RadioShack's much loved (and unjustly maligned) TRS-80 turns 35 this year.
This amazing computer was one of the earliest affordable
PCs that actually allowed small businesses to get serious
work done. I installed a Model III in my sister's company back when dinosaurs (and me
) roamed the earth. With a 2Mhz Z80 chip, a whopping 48 kilobytes
of RAM, dual 5" floppy drives, a butt-ugly silver/grey case, and a built-in and slightly fuzzy B&W TV
screen (later replaced with a 'real' aftermarket amber CRT) for a monitor, it was a formidable beastie for its time. Other machines (including my beloved C=64) had panache and pretty graphics. My sister's had VisiCalc
for spreadsheets, Electric Pencil
for wordprocessing, a surprisingly complete and robust GL/AP/AR accounting package - and Zork
for when nobody was looking. This all cost her about $2700 in 1981 - which would be roughly $9500 in today's dollars.
Anything else you may have needed got taken care of the way most things did back then - by you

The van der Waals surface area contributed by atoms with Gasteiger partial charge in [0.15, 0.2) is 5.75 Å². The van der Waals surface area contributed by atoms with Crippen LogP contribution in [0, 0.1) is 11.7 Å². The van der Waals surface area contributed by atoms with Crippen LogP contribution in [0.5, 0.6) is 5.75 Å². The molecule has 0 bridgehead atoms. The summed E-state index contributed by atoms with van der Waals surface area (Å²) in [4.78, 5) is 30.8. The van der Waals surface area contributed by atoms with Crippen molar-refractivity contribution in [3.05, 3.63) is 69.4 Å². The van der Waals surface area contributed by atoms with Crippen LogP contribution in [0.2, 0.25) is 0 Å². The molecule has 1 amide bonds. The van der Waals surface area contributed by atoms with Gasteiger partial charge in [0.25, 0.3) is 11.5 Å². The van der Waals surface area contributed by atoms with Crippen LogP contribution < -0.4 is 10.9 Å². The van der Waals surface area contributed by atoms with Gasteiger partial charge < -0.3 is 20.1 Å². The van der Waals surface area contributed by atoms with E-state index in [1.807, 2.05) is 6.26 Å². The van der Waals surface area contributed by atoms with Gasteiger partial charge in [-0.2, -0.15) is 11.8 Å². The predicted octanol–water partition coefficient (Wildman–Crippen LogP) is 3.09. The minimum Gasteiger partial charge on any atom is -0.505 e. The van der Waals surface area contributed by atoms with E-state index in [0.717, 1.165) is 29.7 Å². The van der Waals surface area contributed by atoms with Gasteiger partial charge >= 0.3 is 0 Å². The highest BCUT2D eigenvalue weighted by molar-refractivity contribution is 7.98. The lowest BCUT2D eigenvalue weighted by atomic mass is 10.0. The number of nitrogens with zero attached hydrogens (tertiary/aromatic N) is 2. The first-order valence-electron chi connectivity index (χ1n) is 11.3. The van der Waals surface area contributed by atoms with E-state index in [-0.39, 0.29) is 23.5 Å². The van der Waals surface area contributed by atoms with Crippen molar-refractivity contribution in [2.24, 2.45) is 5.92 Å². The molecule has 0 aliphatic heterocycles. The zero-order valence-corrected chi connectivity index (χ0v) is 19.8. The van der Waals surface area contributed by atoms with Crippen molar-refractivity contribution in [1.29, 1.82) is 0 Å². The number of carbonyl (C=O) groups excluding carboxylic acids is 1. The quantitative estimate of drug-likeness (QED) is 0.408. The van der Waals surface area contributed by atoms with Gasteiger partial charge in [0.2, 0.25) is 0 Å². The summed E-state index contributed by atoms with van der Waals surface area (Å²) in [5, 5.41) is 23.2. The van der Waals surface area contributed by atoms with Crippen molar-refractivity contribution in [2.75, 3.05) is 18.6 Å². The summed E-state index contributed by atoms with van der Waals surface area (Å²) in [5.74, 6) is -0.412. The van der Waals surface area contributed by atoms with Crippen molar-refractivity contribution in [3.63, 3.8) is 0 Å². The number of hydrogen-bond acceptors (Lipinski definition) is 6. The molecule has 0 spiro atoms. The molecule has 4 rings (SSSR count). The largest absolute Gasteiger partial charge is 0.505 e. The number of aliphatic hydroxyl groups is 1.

writing a program (in BASIC or Z80 assembly) to handle it. Radioshack had a particularly nice version of BASIC and a decent monitor for assembler. Which was a good thing. Because sooner or later, you'd end up using one (or both) of them.
For tech "support" you had your local "80" club, the nascent "Trash-80" BBS community (via Compuserve), and a fantastic magazine called 80 Microcomputing
Although it may not sound like much today, back when big sister had this rig, she was one of the most "computerized" small businesses in her neck of the woods.
Nice article entitled Please Don’t Call It Trash-80: A 35th Anniversary Salute to Radio Shack’s TRS-80
can be found here
Note: Check out this 80 Microcomputing cover from 1980. Seems like judicial sanity
still prevailed back then - even though the editors might not have thought so. (How times have changed!)